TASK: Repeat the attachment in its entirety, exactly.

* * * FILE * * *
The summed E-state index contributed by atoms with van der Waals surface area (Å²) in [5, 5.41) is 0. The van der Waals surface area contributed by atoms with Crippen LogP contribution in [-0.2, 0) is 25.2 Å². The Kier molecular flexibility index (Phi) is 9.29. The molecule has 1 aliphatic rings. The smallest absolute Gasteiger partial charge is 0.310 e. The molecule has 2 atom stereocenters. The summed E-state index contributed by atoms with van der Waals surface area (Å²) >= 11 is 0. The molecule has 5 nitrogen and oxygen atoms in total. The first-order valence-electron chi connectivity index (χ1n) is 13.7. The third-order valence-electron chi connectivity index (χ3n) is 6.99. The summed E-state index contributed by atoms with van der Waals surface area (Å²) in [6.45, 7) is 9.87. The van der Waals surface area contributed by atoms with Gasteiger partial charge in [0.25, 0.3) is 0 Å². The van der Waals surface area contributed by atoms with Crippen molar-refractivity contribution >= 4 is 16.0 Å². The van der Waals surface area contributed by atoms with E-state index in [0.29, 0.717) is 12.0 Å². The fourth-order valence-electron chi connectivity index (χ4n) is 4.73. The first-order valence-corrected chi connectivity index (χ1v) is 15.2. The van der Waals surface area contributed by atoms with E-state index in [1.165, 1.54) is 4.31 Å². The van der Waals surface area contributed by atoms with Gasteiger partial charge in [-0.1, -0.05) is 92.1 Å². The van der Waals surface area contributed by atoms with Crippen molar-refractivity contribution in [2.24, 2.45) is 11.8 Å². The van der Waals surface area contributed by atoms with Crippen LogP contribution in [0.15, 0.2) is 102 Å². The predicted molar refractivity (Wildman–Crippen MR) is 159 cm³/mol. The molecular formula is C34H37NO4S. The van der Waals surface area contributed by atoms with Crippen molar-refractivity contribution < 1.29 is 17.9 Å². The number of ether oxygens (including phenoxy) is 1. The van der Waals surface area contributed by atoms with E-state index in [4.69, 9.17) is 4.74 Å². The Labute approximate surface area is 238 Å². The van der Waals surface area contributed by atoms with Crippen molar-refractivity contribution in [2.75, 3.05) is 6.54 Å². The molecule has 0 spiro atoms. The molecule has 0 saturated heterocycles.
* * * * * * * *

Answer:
The summed E-state index contributed by atoms with van der Waals surface area (Å²) in [5, 5.41) is 0. The van der Waals surface area contributed by atoms with Crippen LogP contribution in [-0.2, 0) is 25.2 Å². The Kier molecular flexibility index (Phi) is 9.29. The molecule has 1 aliphatic rings. The smallest absolute Gasteiger partial charge is 0.310 e. The molecule has 2 atom stereocenters. The summed E-state index contributed by atoms with van der Waals surface area (Å²) >= 11 is 0. The molecule has 5 nitrogen and oxygen atoms in total. The first-order valence-electron chi connectivity index (χ1n) is 13.7. The third-order valence-electron chi connectivity index (χ3n) is 6.99. The summed E-state index contributed by atoms with van der Waals surface area (Å²) in [6.45, 7) is 9.87. The van der Waals surface area contributed by atoms with Gasteiger partial charge in [0.25, 0.3) is 0 Å². The van der Waals surface area contributed by atoms with Crippen molar-refractivity contribution >= 4 is 16.0 Å². The van der Waals surface area contributed by atoms with E-state index in [0.29, 0.717) is 12.0 Å². The fourth-order valence-electron chi connectivity index (χ4n) is 4.73. The first-order valence-corrected chi connectivity index (χ1v) is 15.2. The van der Waals surface area contributed by atoms with E-state index in [1.165, 1.54) is 4.31 Å². The van der Waals surface area contributed by atoms with Gasteiger partial charge in [-0.1, -0.05) is 92.1 Å². The van der Waals surface area contributed by atoms with Crippen molar-refractivity contribution in [2.24, 2.45) is 11.8 Å². The van der Waals surface area contributed by atoms with Crippen LogP contribution in [0.15, 0.2) is 102 Å². The predicted molar refractivity (Wildman–Crippen MR) is 159 cm³/mol. The molecular formula is C34H37NO4S. The van der Waals surface area contributed by atoms with Crippen molar-refractivity contribution < 1.29 is 17.9 Å². The number of ether oxygens (including phenoxy) is 1. The van der Waals surface area contributed by atoms with E-state index in [4.69, 9.17) is 4.74 Å². The Labute approximate surface area is 238 Å². The van der Waals surface area contributed by atoms with Crippen molar-refractivity contribution in [2.75, 3.05) is 6.54 Å². The molecule has 0 spiro atoms. The molecule has 0 saturated heterocycles.